so that there will be fewer with this deadly disease. My sense is that
early detection is one of the few strategies that has not yet been evaluated,
and one that holds considerable promise if people can be encouraged to
address the problem in an open, caring, and responsible manner. If we accept
the excessive worrying about the immediate expense of case-management,
we will stop even the smallest demand for experimentation.
Only if we do an objective evaluation in a field setting, will we know
if Mr. Prescott's concerns are valid, or if they are based on unwarranted
fear and pessimism, understandably brought on by this difficult epidemic.
My final comment is directed at the question Chris W. Green raised concerning
the use of saliva-based tests. He suggests that having a saliva HIV test
will confuse people into believing that there is risk of transmission from
casual or social contact, with saliva being the transmitting medium.
I agree that some will likely believe that this is so. They will not
understand the distinction between having HIV antibodies in saliva versus
having infectious HIV in saliva. But isn't this what our public health
education efforts are all about? If we have a good test that is easy to
use and can quickly identify those who are likely to be infected, does
this not justify the extra burden of educating the public?
If the need for early detection is accepted by various governments,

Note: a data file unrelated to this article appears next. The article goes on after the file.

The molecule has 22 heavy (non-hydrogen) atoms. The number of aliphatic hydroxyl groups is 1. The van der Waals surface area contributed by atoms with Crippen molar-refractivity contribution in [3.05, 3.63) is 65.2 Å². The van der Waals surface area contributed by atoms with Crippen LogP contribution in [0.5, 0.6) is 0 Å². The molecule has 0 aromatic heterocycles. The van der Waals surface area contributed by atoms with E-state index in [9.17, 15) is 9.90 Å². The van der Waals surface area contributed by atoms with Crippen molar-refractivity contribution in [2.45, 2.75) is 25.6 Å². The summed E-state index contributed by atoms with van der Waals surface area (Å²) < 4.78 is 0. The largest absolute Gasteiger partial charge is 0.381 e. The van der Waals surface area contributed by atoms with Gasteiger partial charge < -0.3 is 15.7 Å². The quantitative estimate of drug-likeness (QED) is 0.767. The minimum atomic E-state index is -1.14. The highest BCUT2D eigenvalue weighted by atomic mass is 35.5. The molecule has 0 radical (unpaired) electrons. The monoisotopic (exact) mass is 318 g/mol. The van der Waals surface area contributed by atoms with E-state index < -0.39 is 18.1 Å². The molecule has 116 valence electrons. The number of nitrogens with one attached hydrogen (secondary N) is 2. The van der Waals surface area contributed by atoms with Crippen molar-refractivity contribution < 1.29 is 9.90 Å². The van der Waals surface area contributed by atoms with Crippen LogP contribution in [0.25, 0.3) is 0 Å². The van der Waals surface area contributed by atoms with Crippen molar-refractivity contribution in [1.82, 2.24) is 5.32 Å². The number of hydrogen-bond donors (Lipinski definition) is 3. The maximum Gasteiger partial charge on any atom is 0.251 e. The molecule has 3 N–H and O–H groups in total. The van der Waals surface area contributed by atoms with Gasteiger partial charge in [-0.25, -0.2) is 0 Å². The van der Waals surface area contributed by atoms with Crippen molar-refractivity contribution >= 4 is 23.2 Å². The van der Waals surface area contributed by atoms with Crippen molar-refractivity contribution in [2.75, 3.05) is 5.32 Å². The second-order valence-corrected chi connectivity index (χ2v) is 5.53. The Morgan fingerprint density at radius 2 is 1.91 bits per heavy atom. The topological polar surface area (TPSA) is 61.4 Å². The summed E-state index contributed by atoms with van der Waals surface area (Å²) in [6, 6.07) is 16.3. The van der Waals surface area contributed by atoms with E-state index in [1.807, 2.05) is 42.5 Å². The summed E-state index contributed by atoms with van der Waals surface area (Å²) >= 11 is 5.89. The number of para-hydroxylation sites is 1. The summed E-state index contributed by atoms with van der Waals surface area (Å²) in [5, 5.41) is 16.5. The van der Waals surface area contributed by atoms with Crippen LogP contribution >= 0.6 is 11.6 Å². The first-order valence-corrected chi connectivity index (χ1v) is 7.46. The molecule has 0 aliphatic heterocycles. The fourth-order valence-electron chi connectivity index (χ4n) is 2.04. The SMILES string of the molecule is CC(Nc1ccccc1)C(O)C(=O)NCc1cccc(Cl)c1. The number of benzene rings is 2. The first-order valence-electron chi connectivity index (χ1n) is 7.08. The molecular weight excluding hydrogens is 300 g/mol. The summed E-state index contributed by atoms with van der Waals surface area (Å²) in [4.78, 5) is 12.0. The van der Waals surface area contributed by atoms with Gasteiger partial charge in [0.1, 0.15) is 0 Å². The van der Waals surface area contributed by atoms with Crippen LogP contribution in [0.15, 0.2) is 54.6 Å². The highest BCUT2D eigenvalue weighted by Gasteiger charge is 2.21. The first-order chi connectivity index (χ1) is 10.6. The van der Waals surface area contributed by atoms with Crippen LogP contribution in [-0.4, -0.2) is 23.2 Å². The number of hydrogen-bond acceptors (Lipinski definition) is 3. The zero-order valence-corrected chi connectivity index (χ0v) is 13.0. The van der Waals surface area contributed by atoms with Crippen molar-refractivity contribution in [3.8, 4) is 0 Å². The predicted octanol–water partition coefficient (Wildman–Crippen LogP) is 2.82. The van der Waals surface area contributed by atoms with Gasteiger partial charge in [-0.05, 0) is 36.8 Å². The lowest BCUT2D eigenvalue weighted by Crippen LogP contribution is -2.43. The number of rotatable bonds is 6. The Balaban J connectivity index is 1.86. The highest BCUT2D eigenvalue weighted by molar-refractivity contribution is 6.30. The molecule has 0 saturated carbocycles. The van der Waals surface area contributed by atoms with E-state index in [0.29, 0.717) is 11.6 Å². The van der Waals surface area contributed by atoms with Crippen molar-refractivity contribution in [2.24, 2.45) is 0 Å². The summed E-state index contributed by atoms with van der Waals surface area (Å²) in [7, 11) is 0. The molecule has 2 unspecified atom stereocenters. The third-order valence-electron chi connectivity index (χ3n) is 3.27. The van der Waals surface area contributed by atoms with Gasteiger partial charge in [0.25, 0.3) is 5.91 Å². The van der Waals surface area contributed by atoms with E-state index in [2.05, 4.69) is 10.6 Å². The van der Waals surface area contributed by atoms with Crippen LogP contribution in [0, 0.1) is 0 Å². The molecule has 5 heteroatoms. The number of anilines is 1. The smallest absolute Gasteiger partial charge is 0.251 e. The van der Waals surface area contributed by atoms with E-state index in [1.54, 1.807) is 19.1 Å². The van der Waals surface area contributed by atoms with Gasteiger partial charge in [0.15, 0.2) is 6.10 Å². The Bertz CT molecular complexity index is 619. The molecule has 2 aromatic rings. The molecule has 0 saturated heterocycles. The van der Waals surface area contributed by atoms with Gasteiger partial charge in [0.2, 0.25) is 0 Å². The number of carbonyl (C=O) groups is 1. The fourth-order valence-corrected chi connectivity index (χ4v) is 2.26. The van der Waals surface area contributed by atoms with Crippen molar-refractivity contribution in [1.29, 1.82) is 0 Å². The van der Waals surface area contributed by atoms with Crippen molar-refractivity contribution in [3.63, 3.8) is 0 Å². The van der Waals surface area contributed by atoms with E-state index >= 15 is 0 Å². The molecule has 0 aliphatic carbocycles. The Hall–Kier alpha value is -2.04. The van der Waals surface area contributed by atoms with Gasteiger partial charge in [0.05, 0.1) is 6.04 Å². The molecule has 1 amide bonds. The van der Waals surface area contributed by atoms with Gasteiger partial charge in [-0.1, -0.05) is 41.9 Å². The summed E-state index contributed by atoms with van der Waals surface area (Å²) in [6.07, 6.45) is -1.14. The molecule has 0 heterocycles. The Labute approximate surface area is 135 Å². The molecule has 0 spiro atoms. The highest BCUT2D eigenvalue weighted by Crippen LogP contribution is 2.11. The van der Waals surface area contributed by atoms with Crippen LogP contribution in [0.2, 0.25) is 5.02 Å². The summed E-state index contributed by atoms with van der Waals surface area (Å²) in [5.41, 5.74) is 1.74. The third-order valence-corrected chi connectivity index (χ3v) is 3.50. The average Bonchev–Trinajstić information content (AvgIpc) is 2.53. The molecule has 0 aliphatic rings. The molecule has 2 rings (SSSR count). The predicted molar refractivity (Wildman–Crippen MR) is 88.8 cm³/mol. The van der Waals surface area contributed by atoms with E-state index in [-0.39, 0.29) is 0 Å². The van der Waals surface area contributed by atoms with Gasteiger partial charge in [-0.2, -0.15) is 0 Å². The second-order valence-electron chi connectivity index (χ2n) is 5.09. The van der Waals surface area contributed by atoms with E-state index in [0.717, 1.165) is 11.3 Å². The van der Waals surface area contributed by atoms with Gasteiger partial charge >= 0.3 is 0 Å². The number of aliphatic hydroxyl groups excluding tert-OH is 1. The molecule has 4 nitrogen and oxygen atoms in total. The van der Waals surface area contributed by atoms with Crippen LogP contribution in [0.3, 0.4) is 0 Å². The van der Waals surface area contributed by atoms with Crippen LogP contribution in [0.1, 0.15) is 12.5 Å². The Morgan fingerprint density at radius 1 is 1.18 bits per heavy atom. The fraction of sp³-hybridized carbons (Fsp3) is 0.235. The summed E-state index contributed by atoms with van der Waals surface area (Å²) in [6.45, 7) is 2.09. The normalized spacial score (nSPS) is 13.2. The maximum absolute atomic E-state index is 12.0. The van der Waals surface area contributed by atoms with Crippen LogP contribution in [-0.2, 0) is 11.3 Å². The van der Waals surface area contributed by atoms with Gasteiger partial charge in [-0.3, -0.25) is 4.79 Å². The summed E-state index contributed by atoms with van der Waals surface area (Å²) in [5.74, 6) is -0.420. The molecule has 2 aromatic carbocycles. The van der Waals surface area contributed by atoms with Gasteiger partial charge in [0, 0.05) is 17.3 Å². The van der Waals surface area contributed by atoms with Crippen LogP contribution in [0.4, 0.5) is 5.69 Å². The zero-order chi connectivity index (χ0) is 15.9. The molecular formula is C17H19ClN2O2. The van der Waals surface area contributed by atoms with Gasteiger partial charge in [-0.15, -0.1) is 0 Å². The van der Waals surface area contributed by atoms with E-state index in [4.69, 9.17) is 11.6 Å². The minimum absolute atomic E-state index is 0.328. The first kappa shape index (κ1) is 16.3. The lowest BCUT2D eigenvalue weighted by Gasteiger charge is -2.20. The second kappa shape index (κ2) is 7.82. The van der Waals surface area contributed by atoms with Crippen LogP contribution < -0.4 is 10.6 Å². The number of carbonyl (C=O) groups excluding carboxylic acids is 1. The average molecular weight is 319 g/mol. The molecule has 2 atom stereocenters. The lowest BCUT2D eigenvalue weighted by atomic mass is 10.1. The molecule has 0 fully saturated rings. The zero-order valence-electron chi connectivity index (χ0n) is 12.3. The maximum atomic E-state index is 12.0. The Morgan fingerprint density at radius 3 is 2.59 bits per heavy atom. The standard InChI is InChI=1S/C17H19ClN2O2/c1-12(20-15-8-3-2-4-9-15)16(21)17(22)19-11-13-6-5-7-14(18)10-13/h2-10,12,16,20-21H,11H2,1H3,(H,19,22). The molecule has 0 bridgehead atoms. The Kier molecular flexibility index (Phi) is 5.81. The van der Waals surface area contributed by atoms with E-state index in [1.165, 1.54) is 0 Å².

then public health officials have at least four educational messages that
will need to be delivered. The first is that HIV is a virus that is transmitted
from one person to another by intimate sexual contact, contaminated blood,
or from infected mother to child (i.e., HIV is a virus). The second is
that HIV infected persons should be viewed the same as persons with hypertension,
diabetes, cancer, heart disease or other life-shortening conditions (i.e.,
HIV is a chronic disease and not a sin). The third is that HIV transmission
can be stopped with simple barriers if we know who is infected (i.e., HIV
is not easily transmitted). The fourth is that simple tests that look for
HIV antibodies can identify who is likely to be infected (i.e., all potential
or current sexual partners should be tested).
Few developing countries, other than Cuba, can afford periodic widespread
testing. Thus if testing is to become common in poorer settings, the public
must share in the cost, as is typically done with other products in the
If our goal is to have people buy and conduct tests of self- and sexual-partners,
we cannot impose excessive constraints on them. This is why I favor the
sale of HIV indicators, or simple saliva- or fingerstick-based tests that
people can buy for use in the privacy of the home, with limited government
interference. I believe in three notions that others out there may support
people have a right to know their own health status,
neither governments nor other organizations should take this right away
from them with bans on home testing or other more subtle restrictions,
governments should be responsible for setting standards for HIV tests and
monitoring the quality over time.
This form of responsible regulation imposes and maintains standards necessary
to avoid product fraud or deceit, but does not restrict use.
If others out there agree, than it is time that we start a demonstration
project to evaluate the potential benefits and harms of an early detection